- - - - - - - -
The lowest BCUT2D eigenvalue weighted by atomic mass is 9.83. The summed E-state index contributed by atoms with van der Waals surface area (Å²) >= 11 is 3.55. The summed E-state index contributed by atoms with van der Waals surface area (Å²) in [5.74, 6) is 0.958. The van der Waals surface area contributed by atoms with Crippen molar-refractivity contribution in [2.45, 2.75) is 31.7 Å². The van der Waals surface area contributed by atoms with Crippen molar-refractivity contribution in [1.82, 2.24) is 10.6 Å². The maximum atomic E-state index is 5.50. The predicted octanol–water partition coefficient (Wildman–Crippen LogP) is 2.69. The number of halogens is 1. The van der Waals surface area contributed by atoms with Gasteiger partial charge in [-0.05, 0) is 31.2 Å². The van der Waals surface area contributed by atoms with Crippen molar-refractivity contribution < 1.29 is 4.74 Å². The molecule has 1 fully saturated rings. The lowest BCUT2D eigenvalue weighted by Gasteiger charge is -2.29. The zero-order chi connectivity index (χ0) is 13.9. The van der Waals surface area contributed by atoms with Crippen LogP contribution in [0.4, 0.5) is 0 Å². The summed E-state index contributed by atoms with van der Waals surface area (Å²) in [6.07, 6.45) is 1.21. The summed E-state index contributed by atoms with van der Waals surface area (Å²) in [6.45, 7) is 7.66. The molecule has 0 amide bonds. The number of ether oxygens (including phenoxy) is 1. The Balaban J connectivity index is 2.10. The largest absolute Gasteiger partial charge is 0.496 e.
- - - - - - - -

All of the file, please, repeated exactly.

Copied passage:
The lowest BCUT2D eigenvalue weighted by atomic mass is 9.83. The summed E-state index contributed by atoms with van der Waals surface area (Å²) >= 11 is 3.55. The summed E-state index contributed by atoms with van der Waals surface area (Å²) in [5.74, 6) is 0.958. The van der Waals surface area contributed by atoms with Crippen molar-refractivity contribution in [2.45, 2.75) is 31.7 Å². The van der Waals surface area contributed by atoms with Crippen molar-refractivity contribution in [1.82, 2.24) is 10.6 Å². The maximum atomic E-state index is 5.50. The predicted octanol–water partition coefficient (Wildman–Crippen LogP) is 2.69. The number of halogens is 1. The van der Waals surface area contributed by atoms with Gasteiger partial charge in [-0.05, 0) is 31.2 Å². The van der Waals surface area contributed by atoms with Crippen molar-refractivity contribution < 1.29 is 4.74 Å². The molecule has 1 fully saturated rings. The lowest BCUT2D eigenvalue weighted by Gasteiger charge is -2.29. The zero-order chi connectivity index (χ0) is 13.9. The van der Waals surface area contributed by atoms with Crippen LogP contribution in [0.4, 0.5) is 0 Å². The summed E-state index contributed by atoms with van der Waals surface area (Å²) in [6.07, 6.45) is 1.21. The summed E-state index contributed by atoms with van der Waals surface area (Å²) in [6.45, 7) is 7.66. The molecule has 0 amide bonds. The number of ether oxygens (including phenoxy) is 1. The Balaban J connectivity index is 2.10. The largest absolute Gasteiger partial charge is 0.496 e.